Once, I tried to egg my teacher’s house. I was in high school — a junior maybe? A senior? It was dusk. We drove by Mr. Webb’s house slowly. The plan was this: I’d stand up in the passenger seat, poke my head out the sunroof and launch two eggs — one right after the other. They’d explode on Mr. Webb’s porch, maybe even the front door. Then, we’d drive off laughing, high-fiving and hell-yeahing as we imagined him trying to solve the mystery of the egging.
The grand irony is this: when I look back on all the teachers I’ve had in my life, Mr. Webb’s the one who stands out, and there I was trying to egg his house.
I had him for two classes: mythology and a sociology class he called historical perspectives.
His mythology class was simple so long as you did the reading. He made that abundantly clear. You either read the books and passed his quizzes or you failed. There was no middle ground.
By forcing us to read, he kicked us over the threshold into brand new worlds.
Watership Down, The Firebrand, Lord of the Rings, 1984, Heiro’s Journey, The King Must Die, Dune and more. I remember him counseling us, goading us to push on through difficult chapters — particularly The Council of Elrond in Lord of the Rings. “Even I find myself getting bored in this chapter,” he said. “It’s long. But trust me when I say it’ll be worth it when you get through to the other side.”
Mr. Webb led me into the inky wells of the subconscious. When I climbed back out, I wasn’t the same. He taught me that reading was work. It’s a commitment — now more than ever. But it’s worth more than the surface depth we get from television and movies.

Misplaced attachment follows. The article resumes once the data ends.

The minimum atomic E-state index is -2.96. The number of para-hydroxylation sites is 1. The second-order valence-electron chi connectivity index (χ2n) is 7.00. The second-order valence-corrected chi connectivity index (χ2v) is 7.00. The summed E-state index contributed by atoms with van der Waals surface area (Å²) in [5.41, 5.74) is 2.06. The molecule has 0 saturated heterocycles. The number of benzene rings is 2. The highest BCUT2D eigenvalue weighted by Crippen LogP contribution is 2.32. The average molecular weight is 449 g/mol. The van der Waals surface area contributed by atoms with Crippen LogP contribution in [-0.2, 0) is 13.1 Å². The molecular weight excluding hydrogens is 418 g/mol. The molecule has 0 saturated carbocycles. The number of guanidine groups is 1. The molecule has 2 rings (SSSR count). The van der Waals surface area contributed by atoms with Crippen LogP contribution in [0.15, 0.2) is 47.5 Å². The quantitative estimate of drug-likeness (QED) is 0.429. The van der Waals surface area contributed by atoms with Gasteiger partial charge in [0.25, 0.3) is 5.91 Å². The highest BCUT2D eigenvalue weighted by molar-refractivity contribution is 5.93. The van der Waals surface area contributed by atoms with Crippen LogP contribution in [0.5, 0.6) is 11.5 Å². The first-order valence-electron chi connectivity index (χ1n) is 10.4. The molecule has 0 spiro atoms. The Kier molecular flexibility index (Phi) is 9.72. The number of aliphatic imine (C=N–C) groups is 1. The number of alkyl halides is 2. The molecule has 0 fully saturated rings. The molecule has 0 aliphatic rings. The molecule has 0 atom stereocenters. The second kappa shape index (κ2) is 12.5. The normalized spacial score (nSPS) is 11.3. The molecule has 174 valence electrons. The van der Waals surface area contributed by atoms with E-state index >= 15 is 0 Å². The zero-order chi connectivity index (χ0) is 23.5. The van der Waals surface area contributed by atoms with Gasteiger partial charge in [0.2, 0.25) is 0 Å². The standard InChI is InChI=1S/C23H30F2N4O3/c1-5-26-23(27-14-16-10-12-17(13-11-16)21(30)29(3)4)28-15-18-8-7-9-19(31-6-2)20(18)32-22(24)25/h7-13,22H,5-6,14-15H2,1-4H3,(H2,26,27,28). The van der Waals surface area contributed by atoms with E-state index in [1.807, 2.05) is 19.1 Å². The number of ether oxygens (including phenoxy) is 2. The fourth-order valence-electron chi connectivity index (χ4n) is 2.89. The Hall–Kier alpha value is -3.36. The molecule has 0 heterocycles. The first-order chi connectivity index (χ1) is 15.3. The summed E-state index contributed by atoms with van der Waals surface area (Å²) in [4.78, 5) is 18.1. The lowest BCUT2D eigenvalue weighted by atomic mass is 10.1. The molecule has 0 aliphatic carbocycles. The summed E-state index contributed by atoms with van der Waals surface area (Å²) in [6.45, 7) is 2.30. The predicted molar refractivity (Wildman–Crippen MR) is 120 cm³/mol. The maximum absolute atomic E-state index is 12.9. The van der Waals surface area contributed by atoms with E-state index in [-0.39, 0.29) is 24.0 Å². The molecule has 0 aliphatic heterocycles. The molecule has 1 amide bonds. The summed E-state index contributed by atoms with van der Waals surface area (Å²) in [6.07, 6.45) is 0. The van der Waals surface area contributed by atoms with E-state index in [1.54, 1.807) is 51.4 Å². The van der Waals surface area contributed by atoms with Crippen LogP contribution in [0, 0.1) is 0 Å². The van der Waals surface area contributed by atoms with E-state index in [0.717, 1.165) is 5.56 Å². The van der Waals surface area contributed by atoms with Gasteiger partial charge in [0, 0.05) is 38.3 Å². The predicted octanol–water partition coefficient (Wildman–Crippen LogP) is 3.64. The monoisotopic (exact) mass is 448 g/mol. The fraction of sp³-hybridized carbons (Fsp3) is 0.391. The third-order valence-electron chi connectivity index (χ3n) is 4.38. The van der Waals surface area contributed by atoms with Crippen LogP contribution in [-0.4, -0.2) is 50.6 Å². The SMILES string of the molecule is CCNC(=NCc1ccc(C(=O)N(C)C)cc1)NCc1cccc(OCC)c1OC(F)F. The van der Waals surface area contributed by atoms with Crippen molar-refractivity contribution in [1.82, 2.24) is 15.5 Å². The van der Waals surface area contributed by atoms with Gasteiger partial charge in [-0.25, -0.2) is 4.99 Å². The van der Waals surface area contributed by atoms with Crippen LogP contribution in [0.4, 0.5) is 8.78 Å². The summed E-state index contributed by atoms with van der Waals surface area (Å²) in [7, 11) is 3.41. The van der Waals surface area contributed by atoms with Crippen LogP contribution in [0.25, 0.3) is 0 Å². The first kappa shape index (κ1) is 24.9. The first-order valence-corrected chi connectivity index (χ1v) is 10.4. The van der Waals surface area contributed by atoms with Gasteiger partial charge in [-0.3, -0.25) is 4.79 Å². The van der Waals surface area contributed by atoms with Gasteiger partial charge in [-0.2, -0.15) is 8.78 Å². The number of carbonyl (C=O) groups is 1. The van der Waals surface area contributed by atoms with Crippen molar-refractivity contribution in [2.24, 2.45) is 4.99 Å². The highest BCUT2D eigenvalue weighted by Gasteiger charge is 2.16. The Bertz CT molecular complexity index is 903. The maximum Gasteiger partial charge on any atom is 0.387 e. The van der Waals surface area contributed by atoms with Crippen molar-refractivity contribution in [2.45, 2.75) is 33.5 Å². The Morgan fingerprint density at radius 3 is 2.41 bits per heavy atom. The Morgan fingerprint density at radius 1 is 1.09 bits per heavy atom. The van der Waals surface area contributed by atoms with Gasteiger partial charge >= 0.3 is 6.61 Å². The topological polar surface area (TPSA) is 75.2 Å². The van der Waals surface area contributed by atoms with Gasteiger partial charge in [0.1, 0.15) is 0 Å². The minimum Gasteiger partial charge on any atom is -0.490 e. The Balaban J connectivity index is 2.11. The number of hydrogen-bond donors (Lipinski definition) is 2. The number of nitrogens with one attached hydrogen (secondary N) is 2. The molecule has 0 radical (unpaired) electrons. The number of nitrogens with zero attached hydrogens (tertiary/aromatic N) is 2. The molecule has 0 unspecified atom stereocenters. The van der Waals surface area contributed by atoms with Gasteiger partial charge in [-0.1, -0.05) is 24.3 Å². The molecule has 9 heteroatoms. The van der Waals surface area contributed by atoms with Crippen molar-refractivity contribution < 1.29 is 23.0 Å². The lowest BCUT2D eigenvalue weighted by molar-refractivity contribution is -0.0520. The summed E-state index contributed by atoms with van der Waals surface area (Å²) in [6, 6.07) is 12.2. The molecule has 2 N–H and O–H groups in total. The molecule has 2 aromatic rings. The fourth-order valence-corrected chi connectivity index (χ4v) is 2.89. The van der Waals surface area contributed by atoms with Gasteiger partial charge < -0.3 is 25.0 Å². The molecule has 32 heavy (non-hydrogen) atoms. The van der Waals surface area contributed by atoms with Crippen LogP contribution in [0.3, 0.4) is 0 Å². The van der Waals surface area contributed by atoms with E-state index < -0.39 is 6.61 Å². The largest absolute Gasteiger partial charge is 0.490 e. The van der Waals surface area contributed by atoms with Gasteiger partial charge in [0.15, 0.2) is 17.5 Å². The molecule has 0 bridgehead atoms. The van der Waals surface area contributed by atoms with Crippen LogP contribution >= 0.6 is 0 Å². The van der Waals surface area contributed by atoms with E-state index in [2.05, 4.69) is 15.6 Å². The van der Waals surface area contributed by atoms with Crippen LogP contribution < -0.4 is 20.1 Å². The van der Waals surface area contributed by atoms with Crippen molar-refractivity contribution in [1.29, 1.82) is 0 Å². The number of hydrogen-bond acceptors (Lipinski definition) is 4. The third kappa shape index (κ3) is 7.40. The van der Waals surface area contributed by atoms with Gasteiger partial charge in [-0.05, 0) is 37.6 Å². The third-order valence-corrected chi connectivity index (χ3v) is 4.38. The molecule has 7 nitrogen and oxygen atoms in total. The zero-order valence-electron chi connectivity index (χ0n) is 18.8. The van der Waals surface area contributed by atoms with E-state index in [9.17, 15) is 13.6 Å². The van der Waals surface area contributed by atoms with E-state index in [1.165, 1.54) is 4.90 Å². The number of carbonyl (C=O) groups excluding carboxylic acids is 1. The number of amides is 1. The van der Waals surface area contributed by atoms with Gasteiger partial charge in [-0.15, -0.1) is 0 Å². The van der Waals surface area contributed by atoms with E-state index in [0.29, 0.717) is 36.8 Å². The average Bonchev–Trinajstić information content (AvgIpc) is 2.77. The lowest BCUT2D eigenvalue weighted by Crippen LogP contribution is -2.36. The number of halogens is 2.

Mr. Webb gave me a tie when I needed one for Homecoming. I dyed it yellow to match my hair. It hangs in my closet today.
In historical perspectives, he showed us the connections between protest music and Vietnam; between the Beatles and LSD; between jazz and oppression. Music isn’t made in a vacuum. It comes from people struggling to convey things words alone won’t let them say.
Mr. Webb introduced me to Alvin Toffler and his alarmist tome on change, Future Shock. Published in 1970, the book’s main thesis was this: radical change is coming. It’s accelerating, and it can be crippling. You either learn to cope with it or you get crushed by it.
Mr. Webb took his own life not long after I graduated high school. Something caught up with him. I’m not sure what. I was angry and confused. I cried. I thought about Future Shock. I wondered what changes he had trouble facing.
I kept picturing his strange waddling walk in suit and tie. I saw that massive, red-faced smile, heard his voice — a voice that was always 10 decibels too loud. I thought about his love for literature and art (rumor was he had over 10,000 CDs — so many they took up an entire wall in his study).
I thought about the egging and how it went awry.
Here’s what really happened: I cocked my arm back to launch the egg. When I swung forward, the egg caught the edge of the sunroof. It cracked and splattered all over the passenger seat. My friend punched his steering wheel and cussed. In a pathetic, last-ditch effort, I tossed the second egg and watched it roll harmlessly onto Mr. Webb’s lawn.
“That’s exactly what I didn’t want to happen,” my friend said.
Now, we’re both glad I didn’t hit his house.
I wonder why I wanted to egg Mr. Webb’s house in the first place. All I can think of is this: he pushed me harder than I wanted to be pushed. He made me stretch. He made me put in time and effort — far more than any teacher before him and far more than any after. He showed me that you have to sit through a lot of goddamned Councils of Elrond to get to life’s good stuff.
Thank you for that, Mr. Webb. That you for making me laugh, for pushing me, for making me a better man. In many ways, I’m still that 17-year-old boy, and I look up to you. I always will.